Browse Primary Sources
Locate primary sources, including images, objects, media, and texts. Annotations by scholars contextualize sources.
Hand drawn map showing islands with mountains

Selden Map

The Selden Map held by the Bodleian Library in Oxford, where it has been kept since 1659. This beautifully illustrated manuscript map shows East and Southeast Asia and marks maritime trading routes in the form of lines across the region. It was made in the first half of the seventeenth century somewhere in East or Southeast Asia.

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Hand drawn map with a grid showing land and coastline

Guang yutu map

The map of the “South-Eastern ocean barbarians” from the 1568 edition of the atlas Guang yutu. This atlas is divided into two parts, the first one deals with the geography of China, the second one with the Chinese borderlands, thematic maps, and maps of non-Chinese regions. This map shows the coast of China surrounded by many islands, all shaped more or less in the same way.

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Excerpts from the Treaty of Fort Stanwix (1768)

After decades of skirmishing and cold-war jostling, tensions between Great Britain and France all across the globe finally came to a head in the Seven Years’ War (1756-1763). Indians were central players in the war, however many indigenous on both sides were concerned about the futures of themselves and their lands since the war ended with French cessions of their claims in North America.

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Excerpts from the Treaty of Lancaster (1744)

With the threat of war with France looming on the horizon, the English colonies treated with the Iroquois Confederacy to determine a clearer boundary line between Indian lands and the western edges of the English colonies in pursuit of peace. The Treaty of Lancaster (1744) established the line at the eastern foot of the Shenandoah Mountains.

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Excerpts from the Treaty of Albany (1722)

By the mid-18th century, the Iroquois Confederacy was a significant sovereign power and the main physical buffer between the English colonies in the northeast (New York, Pennsylvania, Virginia, Maryland, and New England) and French settlements around the Great Lakes and St. Lawrence River.

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Map showing railways across Eastern China, Korea, and Japan

Southern Manchuria Railway (1906-1945)

The world’s earliest locomotive-operated railroads, short stretches transporting coal and ore locally from mines to factories and furnaces, were developed in Britain between 1800 and 1825. Soon the potential for transporting all kinds of goods as well as passengers became apparent, and by the 1830s railways were also being built in France, Prussia and the United States.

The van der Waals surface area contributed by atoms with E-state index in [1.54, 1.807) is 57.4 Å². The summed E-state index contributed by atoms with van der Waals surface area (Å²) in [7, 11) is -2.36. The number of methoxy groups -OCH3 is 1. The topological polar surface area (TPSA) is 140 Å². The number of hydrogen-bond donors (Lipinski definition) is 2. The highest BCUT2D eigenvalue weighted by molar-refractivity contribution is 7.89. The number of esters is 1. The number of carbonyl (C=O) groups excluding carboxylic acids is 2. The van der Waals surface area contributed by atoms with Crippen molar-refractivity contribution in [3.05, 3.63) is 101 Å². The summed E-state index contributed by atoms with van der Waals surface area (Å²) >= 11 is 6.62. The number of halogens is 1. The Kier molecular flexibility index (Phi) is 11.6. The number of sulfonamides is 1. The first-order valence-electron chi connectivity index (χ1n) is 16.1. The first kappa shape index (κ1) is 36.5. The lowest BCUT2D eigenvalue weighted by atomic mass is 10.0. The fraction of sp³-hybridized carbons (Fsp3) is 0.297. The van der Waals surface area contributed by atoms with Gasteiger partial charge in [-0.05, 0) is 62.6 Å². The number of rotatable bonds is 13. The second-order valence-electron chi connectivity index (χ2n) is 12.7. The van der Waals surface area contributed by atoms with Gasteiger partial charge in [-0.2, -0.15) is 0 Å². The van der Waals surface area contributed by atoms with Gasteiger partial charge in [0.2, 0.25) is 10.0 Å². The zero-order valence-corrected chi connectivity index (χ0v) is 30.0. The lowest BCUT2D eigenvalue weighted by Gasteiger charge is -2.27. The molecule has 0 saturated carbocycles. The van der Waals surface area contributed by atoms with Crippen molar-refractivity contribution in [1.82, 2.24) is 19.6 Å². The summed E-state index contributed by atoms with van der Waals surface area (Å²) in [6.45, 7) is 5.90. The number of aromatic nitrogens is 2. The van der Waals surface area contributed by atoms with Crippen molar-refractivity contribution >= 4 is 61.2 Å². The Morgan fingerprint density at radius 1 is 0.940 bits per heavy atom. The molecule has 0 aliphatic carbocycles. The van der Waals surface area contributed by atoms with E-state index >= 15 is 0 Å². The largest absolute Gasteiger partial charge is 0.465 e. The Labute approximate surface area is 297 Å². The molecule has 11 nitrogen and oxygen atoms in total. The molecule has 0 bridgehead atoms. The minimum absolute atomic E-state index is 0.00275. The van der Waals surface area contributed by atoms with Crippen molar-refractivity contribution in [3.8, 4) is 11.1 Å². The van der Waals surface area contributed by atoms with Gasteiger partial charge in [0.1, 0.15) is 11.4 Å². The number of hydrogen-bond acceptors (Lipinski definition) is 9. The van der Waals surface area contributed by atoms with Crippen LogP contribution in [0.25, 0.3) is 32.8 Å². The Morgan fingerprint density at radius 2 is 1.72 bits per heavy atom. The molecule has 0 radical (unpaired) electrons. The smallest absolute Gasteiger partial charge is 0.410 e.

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Gold sculpture of a bird with it's head turned backwards

Akan Gold-Weight in the Shape of the Sankofa Bird

These intricate figurines, made by skilled West African smiths, were measuring instruments central to world flows of capital and commerce through medieval and early modern times.

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Image of typed emmerton letter

Emmerton Letter, 1926

Between 1919 and 1935, citizens of the U.S. and Canada complained about industrial pollution from an American company called the Solvay Process Company (also called the Michigan Alkali Corporation), which dumped its wastes on Fighting Island, in the Detroit River. The island is in the United States, but the boundary line runs past it through the Detroit River.

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View of the Coffee Plantation Marienbosch in Surinam

View of the Coffee Plantation Marienbosch in Surinam

This painting is a view of the Marienbosch coffee plantation along the banks of the Commewijne River in the Dutch colony of Surinam (present-day Suriname). Alongside coffee, the plantation also produced cotton and cocoa. The artist, Willem de Klerk, never visited Surinam. Instead, he based this painting on a drawing made by Alexander Ludwich Brockmann.

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Men and women prepare copra in the Dutch East Indies

Copra Production in the Dutch East Indies

This photograph, taken by Onnes Kurkdjian, depicts men and women preparing copra in the Dutch East Indies in the early twentieth century. Copra is dried coconut kernels. Once sufficiently dried, laborers then crush the copra to expel its valuable coconut oil. The extracted oil is used for a variety of different products, such as soaps and cosmetics.

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